Mljet island, the most southerly and easterly of the major islands of Croatia, hides under its wing the very first national park of the Adriatic. This, however, is by no means the only superlative used to describe it.
A haven for sailors and a common target for pirates, Mljet island is today an essential destination, recommended by numerous global magazines and guides, such as Lonely planet and Time.
Seas and forest fused in the Mljet national park
The green bosom of Mljet national park is adorned by two seawater lakes, a large coral reef and an abundance of marine and land animals. The Greater and Lesser lakes are separated by the Soline channel from the surrounding waters.
Mljet island is home to another island. On the Greater Lake, there is a small island named after Saint Mary, where, in the twelfth century, monks found the tranquility needed to write. The Benedictine monastery and the Church of Saint Mary are still today a wellspring of inspiration to all their visitors.
Mljet island offers accommodation inside the National park in the towns of Babine kuće, Polače, Pomena, Soline, but also abounds in natural curiosities outside its limits. In the extreme south of the island there are miles and miles of Saplunare beach, covered almost entirely with sand, shaded by the indigenous pines.
The island of Ulysses between fact and fiction
Many agree Mljet is precisely the place where the mythical Ulysses lived for seven years entranced by the nymph Calypso. Stemming from this legend, the Cave of Ulysses (or Odysseus) sounds its roars as it is buffeted by the seas, just one of many fantastical natural palaces bedecked with dripstones.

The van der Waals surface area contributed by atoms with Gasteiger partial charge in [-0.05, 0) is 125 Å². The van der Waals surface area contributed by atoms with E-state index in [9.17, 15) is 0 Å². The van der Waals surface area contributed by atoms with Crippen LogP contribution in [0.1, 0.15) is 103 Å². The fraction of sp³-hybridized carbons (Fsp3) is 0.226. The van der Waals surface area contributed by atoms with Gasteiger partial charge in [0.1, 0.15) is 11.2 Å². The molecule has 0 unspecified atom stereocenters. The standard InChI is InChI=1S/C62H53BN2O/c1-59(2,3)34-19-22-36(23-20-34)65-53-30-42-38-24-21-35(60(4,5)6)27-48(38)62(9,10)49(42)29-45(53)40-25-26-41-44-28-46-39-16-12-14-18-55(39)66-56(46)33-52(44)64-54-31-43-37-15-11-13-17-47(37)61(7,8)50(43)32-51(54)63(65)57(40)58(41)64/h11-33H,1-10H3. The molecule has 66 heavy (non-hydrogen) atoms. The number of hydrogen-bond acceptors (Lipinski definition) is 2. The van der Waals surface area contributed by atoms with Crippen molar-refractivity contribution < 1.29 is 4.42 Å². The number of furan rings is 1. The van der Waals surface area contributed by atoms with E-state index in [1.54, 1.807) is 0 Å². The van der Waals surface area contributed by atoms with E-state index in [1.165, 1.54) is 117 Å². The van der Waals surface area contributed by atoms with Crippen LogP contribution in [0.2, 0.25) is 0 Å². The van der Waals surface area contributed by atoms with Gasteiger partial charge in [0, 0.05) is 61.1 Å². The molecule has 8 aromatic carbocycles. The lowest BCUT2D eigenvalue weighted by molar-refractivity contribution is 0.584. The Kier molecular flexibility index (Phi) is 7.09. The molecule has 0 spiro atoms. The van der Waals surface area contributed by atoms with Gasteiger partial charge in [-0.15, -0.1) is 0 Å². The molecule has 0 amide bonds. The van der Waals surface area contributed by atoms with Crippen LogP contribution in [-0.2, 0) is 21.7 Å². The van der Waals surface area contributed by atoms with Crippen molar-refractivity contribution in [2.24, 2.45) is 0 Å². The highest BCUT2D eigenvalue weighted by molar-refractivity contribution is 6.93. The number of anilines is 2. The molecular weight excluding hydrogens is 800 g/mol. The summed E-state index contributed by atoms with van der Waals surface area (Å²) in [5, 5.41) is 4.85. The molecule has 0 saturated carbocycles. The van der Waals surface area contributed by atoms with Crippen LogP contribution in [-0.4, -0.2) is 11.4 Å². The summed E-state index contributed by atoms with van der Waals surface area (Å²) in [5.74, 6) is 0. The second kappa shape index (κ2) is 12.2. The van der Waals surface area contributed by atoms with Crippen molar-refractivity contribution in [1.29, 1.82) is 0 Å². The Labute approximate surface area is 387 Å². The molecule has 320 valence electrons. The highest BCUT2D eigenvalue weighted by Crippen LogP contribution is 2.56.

Mljet island was described in a historical note from Polače, one of its oldest habitations. Exiled from the Roman empire, the poet Oppian and his father built a palace here - a famous sight today - but, being pardoned, proved unwilling to trade their small island empire for the great one.
Mljet island, an inexhaustible source of beauty
The side facing the high seas presents Mljet as a natural fortress of steep ramparts, but the real truth about its nature can be seen in the endemic floral wealth, such as the Dubrovnik aster, Jupiter's beard and the woody spurge. The island's eternal spring is also the habitat of as many as twenty-five species of orchid.
The sight, breath and taste of Mljet island is a cure for all diseases. Extra-specialties are eels caught in Mljet's brackish lakes, and goat's cheese infused with aromatic herbs grazed by the small goats on the island's cliffs.
The natural wealth below sealevel is particularly famed in the vicinity of Okukalj, Sobra and Polača, sites abundant in ancient Greek amphoras, while other diving attractions include submarine walls, caves and reefs.